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L.A.'s Positive Results Center Helps Heal Communities, Families In the Wake of George Floyd Unrest

The PRC is supported in part by the Blue Shield of California Foundation which is emphasizing support of equality and community resilience amid a year of protests and health challenges. 'The pandemic has devastated the youth in our community. This grant is allowing us to keep our doors open.

When the pandemic shut down California this spring, Kandee Lewis, executive director of the Positive Results Center (PRC), had to figure out how to do much more with much less. PRC is a Los Angeles, community-based organization that works to prevent violence and heal trauma in communities of color.

The COVID-19 pandemic has intensified the need for PRC’s services – particularly for youth. Right now, the risk of experiencing violence, abuse, and mental health challenges is heightened due to shelter in place and remote learning. More young adults are unsupervised during the day, making them vulnerable, and because they’re not in school, they may be missing positive adult connections, sports and physical activities, the stimulation of in-class instruction and more.

Kandee, PRC members and kids at the Purple Purse Tea Party in 2019

Though the needs for PRC’s services are on the rise, funders are reallocating dollars to necessities like housing and food. “We lost over 60 percent of our funding between January and April 1,” said Lewis.

That’s where Blue Shield of California Foundation’s community resilience grants for Black-led, Black-serving organizations came in. “The pandemic has devastated the youth in our community. This grant is allowing us to keep our doors open,” said Lewis. “Some kids didn’t like school, but they went, because it was a safe place where they could get food, comfort, peer-to-peer engagement. They’ve lost that. We have no idea how many children, families, parents are dealing with violence and abuse.”

Mimi’s story

Mimi, a working single mother, calls PRC a godsend. “Ms. Kandee couldn’t have come into my life at a better time,” she said. She was fighting with her landlord over a rodent problem and trying to keep food on the table. Meanwhile, her 15-year-old daughter, Kiki, was severely depressed. Mimi felt overwhelmed.

“As single parent, all I know to do is work, work, work. Here my daughter is seeking my attention, but I’m tired when I come home,” explained Mimi. “It was a toxic, stressful time.”

One day, Mimi came home from work to find that Kiki had had a boy over to the house; he had stolen her phone. Kiki was distraught. Mimi called Lewis, who asked to speak with her—and learned that Kiki had taken 27 pills in a suicide attempt. “She immediately said, ‘Mimi, go get your baby some help, now,’” Mimi recalled.

PRC found resources for Kiki to get the therapy she needed while providing peer support programs. Lewis continues to call to check up on them and help them with anything they need, including food.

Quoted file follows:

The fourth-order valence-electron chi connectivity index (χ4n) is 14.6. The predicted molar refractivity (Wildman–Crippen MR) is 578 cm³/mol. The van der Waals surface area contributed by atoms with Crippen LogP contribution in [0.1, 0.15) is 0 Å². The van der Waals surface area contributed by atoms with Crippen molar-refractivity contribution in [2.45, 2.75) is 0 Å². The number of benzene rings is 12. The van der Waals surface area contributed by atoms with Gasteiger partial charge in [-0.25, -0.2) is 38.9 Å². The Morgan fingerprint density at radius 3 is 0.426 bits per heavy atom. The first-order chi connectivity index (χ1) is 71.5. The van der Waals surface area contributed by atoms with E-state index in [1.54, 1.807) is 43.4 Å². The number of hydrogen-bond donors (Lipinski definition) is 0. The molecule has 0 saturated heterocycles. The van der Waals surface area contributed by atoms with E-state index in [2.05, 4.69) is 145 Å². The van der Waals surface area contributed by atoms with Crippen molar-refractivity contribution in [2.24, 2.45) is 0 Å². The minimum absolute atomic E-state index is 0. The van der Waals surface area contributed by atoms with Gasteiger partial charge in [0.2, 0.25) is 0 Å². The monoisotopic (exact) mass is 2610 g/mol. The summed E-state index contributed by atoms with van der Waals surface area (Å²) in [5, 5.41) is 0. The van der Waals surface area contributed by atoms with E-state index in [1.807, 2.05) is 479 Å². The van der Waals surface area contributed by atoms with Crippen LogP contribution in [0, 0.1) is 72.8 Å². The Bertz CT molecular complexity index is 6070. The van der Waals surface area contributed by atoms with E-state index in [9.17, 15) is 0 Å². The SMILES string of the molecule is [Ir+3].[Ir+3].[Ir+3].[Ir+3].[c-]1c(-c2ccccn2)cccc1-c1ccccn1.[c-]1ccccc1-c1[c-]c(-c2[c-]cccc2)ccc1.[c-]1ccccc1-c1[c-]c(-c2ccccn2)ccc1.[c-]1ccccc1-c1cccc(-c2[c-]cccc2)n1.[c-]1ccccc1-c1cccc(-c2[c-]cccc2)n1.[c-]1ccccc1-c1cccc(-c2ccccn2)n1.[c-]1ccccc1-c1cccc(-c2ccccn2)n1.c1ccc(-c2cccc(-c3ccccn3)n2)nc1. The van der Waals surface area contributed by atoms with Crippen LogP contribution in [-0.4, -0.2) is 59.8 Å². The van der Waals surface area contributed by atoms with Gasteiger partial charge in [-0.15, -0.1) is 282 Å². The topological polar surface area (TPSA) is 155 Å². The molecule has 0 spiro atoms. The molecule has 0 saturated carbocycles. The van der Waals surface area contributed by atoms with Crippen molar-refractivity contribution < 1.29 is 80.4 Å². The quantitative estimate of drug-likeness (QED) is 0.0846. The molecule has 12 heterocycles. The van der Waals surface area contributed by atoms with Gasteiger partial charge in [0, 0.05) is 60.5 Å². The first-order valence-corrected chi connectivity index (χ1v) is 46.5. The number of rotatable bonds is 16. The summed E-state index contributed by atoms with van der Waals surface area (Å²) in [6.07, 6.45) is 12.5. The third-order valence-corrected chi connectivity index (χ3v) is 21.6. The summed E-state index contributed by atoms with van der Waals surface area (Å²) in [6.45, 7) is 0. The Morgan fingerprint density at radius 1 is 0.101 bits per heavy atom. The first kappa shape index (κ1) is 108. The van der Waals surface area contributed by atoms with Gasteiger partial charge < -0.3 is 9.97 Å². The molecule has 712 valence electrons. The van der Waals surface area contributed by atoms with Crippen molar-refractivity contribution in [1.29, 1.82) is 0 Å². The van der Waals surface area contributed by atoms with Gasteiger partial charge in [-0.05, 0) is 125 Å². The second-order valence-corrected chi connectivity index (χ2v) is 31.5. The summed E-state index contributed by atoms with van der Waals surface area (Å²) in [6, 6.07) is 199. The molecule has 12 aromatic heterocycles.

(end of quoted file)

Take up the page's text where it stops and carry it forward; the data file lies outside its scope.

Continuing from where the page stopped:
Unfortunately, cases like Kiki’s are not uncommon. “I have had over 50 people contact me personally to say they’re contemplating suicide in some form or fashion. That has escalated since the George Floyd murder,” said Lewis. 

‘A hero in the community’

PRC is addressing the effect of the pandemic on Black youth through culturally specific, trauma-informed programs while providing a safe space for building healthy relationships and helping domestic violence survivors heal.

For Debbie Chang, president and CEO of Blue Shield of California Foundation, providing funding for PRC connects to the foundation’s goals of creating greater community resilience while improving health outcomes. “Positive Results Center exemplifies our goal of responding to the needs of communities while also focusing on prevention and long-term solutions,” said Chang. “Their early intervention practices for Black youth will help prevent future trauma, but also address a critical need to respond at a time when the risk of experiencing violence and abuse is heightened by the pandemic.”

The direct and indirect effects of the COVID-19 pandemic are amplifying pre-existing racial inequities and health disparities: African Americans are three times more likely to contract the novel coronavirus as white people—and twice as likely to die from it. Unemployment among Black people has also continued to climb, exacerbating economic inequality. And families where parents must work outside the home face additional challenges around childcare as schools have moved online.

Both Chang and Lewis credit PRC’s success at preventing and addressing trauma and violence to the fact that their staff live, work, and worship in the community. “Many organizations that are supposed to support our community come into our community,” Lewis explained. “They provide a service from 8 (a.m.) -5 (p.m.), then they leave. We get calls at 7, 8, 9 at night. We answer those calls.”

Mimi agrees. “Ms. Kandee called on her village of friends. The outpouring of response, what she did for me and my daughter, it was a beautiful thing. Her organization speaks for itself. She’s a hero in the community.”